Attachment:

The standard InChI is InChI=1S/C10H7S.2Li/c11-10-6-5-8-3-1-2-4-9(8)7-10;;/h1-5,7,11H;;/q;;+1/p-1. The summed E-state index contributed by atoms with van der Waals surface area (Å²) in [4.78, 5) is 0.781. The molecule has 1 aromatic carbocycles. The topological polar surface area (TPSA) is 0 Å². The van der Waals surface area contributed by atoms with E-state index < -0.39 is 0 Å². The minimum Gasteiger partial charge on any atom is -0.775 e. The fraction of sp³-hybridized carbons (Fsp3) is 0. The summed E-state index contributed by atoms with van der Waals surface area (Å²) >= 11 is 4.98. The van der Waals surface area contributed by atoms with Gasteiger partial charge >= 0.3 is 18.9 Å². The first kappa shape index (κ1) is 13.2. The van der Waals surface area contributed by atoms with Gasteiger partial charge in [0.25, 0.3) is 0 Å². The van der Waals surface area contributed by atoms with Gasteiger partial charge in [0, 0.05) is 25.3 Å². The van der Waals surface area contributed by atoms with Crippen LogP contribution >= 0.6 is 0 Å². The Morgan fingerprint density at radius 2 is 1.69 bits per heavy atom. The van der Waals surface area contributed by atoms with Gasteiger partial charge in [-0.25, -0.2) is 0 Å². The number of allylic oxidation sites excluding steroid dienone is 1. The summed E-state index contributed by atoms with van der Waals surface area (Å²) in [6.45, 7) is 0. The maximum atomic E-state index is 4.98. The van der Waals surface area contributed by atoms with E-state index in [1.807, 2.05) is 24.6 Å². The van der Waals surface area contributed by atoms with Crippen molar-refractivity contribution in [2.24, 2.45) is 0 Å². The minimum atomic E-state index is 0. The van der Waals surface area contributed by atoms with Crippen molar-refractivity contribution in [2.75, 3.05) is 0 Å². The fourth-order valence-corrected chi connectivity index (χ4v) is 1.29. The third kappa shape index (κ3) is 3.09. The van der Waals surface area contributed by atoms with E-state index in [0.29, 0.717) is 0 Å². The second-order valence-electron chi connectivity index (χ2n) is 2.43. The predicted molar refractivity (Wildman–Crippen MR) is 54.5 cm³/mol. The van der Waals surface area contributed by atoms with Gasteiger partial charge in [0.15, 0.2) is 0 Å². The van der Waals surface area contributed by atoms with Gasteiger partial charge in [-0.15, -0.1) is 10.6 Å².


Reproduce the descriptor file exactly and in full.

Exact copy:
The standard InChI is InChI=1S/C10H7S.2Li/c11-10-6-5-8-3-1-2-4-9(8)7-10;;/h1-5,7,11H;;/q;;+1/p-1. The summed E-state index contributed by atoms with van der Waals surface area (Å²) in [4.78, 5) is 0.781. The molecule has 1 aromatic carbocycles. The topological polar surface area (TPSA) is 0 Å². The van der Waals surface area contributed by atoms with E-state index < -0.39 is 0 Å². The minimum Gasteiger partial charge on any atom is -0.775 e. The fraction of sp³-hybridized carbons (Fsp3) is 0. The summed E-state index contributed by atoms with van der Waals surface area (Å²) >= 11 is 4.98. The van der Waals surface area contributed by atoms with Gasteiger partial charge >= 0.3 is 18.9 Å². The first kappa shape index (κ1) is 13.2. The van der Waals surface area contributed by atoms with Gasteiger partial charge in [0.25, 0.3) is 0 Å². The van der Waals surface area contributed by atoms with Gasteiger partial charge in [0, 0.05) is 25.3 Å². The van der Waals surface area contributed by atoms with Crippen LogP contribution >= 0.6 is 0 Å². The Morgan fingerprint density at radius 2 is 1.69 bits per heavy atom. The van der Waals surface area contributed by atoms with Gasteiger partial charge in [-0.25, -0.2) is 0 Å². The number of allylic oxidation sites excluding steroid dienone is 1. The summed E-state index contributed by atoms with van der Waals surface area (Å²) in [6.45, 7) is 0. The maximum atomic E-state index is 4.98. The van der Waals surface area contributed by atoms with E-state index in [1.807, 2.05) is 24.6 Å². The van der Waals surface area contributed by atoms with Crippen molar-refractivity contribution in [2.24, 2.45) is 0 Å². The minimum atomic E-state index is 0. The van der Waals surface area contributed by atoms with Crippen molar-refractivity contribution in [2.75, 3.05) is 0 Å². The fourth-order valence-corrected chi connectivity index (χ4v) is 1.29. The third kappa shape index (κ3) is 3.09. The van der Waals surface area contributed by atoms with E-state index in [0.29, 0.717) is 0 Å². The second-order valence-electron chi connectivity index (χ2n) is 2.43. The predicted molar refractivity (Wildman–Crippen MR) is 54.5 cm³/mol. The van der Waals surface area contributed by atoms with Gasteiger partial charge in [0.15, 0.2) is 0 Å². The van der Waals surface area contributed by atoms with Gasteiger partial charge in [-0.15, -0.1) is 10.6 Å².